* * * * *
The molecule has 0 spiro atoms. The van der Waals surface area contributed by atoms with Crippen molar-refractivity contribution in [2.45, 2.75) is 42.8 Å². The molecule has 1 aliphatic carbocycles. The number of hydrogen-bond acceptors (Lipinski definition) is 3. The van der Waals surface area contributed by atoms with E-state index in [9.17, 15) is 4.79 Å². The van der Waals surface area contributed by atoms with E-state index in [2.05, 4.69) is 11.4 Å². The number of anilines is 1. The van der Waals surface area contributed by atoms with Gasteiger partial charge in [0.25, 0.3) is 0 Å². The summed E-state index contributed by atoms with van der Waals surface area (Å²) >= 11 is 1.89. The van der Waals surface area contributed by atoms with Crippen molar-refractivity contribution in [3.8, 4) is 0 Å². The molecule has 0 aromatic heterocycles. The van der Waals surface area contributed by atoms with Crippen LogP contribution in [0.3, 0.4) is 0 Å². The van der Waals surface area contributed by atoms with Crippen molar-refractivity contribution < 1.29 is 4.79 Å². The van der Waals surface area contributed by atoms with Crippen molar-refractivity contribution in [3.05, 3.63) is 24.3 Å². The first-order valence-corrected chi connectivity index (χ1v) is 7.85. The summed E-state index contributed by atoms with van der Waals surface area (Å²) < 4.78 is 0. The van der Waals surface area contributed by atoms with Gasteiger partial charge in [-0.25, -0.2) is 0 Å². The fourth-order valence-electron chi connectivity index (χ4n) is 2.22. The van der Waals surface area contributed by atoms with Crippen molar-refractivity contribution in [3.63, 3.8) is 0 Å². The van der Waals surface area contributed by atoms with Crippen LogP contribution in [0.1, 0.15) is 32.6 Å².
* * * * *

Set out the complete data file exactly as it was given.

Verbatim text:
The molecule has 0 spiro atoms. The van der Waals surface area contributed by atoms with Crippen molar-refractivity contribution in [2.45, 2.75) is 42.8 Å². The molecule has 1 aliphatic carbocycles. The number of hydrogen-bond acceptors (Lipinski definition) is 3. The van der Waals surface area contributed by atoms with E-state index in [9.17, 15) is 4.79 Å². The van der Waals surface area contributed by atoms with E-state index in [2.05, 4.69) is 11.4 Å². The number of anilines is 1. The van der Waals surface area contributed by atoms with Gasteiger partial charge in [0.25, 0.3) is 0 Å². The summed E-state index contributed by atoms with van der Waals surface area (Å²) >= 11 is 1.89. The van der Waals surface area contributed by atoms with Crippen molar-refractivity contribution in [3.8, 4) is 0 Å². The molecule has 0 aromatic heterocycles. The van der Waals surface area contributed by atoms with Crippen LogP contribution in [0.3, 0.4) is 0 Å². The van der Waals surface area contributed by atoms with Crippen molar-refractivity contribution < 1.29 is 4.79 Å². The van der Waals surface area contributed by atoms with Crippen molar-refractivity contribution in [3.05, 3.63) is 24.3 Å². The first-order valence-corrected chi connectivity index (χ1v) is 7.85. The summed E-state index contributed by atoms with van der Waals surface area (Å²) < 4.78 is 0. The van der Waals surface area contributed by atoms with Gasteiger partial charge in [-0.25, -0.2) is 0 Å². The fourth-order valence-electron chi connectivity index (χ4n) is 2.22. The van der Waals surface area contributed by atoms with Crippen molar-refractivity contribution in [3.63, 3.8) is 0 Å². The van der Waals surface area contributed by atoms with Crippen LogP contribution in [0.1, 0.15) is 32.6 Å².